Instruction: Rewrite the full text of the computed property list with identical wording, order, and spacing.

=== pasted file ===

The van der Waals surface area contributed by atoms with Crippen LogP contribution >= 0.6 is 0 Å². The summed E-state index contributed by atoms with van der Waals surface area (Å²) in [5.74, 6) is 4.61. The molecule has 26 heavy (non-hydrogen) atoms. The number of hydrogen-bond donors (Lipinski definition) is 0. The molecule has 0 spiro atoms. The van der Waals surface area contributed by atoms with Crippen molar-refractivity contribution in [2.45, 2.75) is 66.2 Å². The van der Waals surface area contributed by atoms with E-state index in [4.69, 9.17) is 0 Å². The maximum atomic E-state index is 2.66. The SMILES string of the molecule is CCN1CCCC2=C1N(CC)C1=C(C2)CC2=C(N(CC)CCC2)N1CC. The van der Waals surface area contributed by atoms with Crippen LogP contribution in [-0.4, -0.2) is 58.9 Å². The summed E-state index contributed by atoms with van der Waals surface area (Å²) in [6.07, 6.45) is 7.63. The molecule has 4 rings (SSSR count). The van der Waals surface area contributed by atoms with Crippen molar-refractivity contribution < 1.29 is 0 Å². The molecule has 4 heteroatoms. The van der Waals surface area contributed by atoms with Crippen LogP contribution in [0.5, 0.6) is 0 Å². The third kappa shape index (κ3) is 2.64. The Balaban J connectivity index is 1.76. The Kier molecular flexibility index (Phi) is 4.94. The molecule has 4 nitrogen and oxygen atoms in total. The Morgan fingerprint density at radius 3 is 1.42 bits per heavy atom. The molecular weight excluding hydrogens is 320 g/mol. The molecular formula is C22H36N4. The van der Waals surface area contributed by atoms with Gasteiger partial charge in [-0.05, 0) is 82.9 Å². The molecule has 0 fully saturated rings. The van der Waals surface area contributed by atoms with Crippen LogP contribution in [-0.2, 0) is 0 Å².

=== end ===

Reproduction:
The van der Waals surface area contributed by atoms with Crippen LogP contribution >= 0.6 is 0 Å². The summed E-state index contributed by atoms with van der Waals surface area (Å²) in [5.74, 6) is 4.61. The molecule has 26 heavy (non-hydrogen) atoms. The number of hydrogen-bond donors (Lipinski definition) is 0. The molecule has 0 spiro atoms. The van der Waals surface area contributed by atoms with Crippen molar-refractivity contribution in [2.45, 2.75) is 66.2 Å². The van der Waals surface area contributed by atoms with E-state index in [4.69, 9.17) is 0 Å². The maximum atomic E-state index is 2.66. The SMILES string of the molecule is CCN1CCCC2=C1N(CC)C1=C(C2)CC2=C(N(CC)CCC2)N1CC. The van der Waals surface area contributed by atoms with Crippen LogP contribution in [-0.4, -0.2) is 58.9 Å². The summed E-state index contributed by atoms with van der Waals surface area (Å²) in [6.07, 6.45) is 7.63. The molecule has 4 rings (SSSR count). The van der Waals surface area contributed by atoms with Crippen molar-refractivity contribution < 1.29 is 0 Å². The molecule has 4 heteroatoms. The van der Waals surface area contributed by atoms with Crippen LogP contribution in [0.5, 0.6) is 0 Å². The third kappa shape index (κ3) is 2.64. The Balaban J connectivity index is 1.76. The Kier molecular flexibility index (Phi) is 4.94. The molecule has 4 nitrogen and oxygen atoms in total. The Morgan fingerprint density at radius 3 is 1.42 bits per heavy atom. The molecular weight excluding hydrogens is 320 g/mol. The molecular formula is C22H36N4. The van der Waals surface area contributed by atoms with Gasteiger partial charge in [-0.05, 0) is 82.9 Å². The molecule has 0 fully saturated rings. The van der Waals surface area contributed by atoms with Crippen LogP contribution in [-0.2, 0) is 0 Å².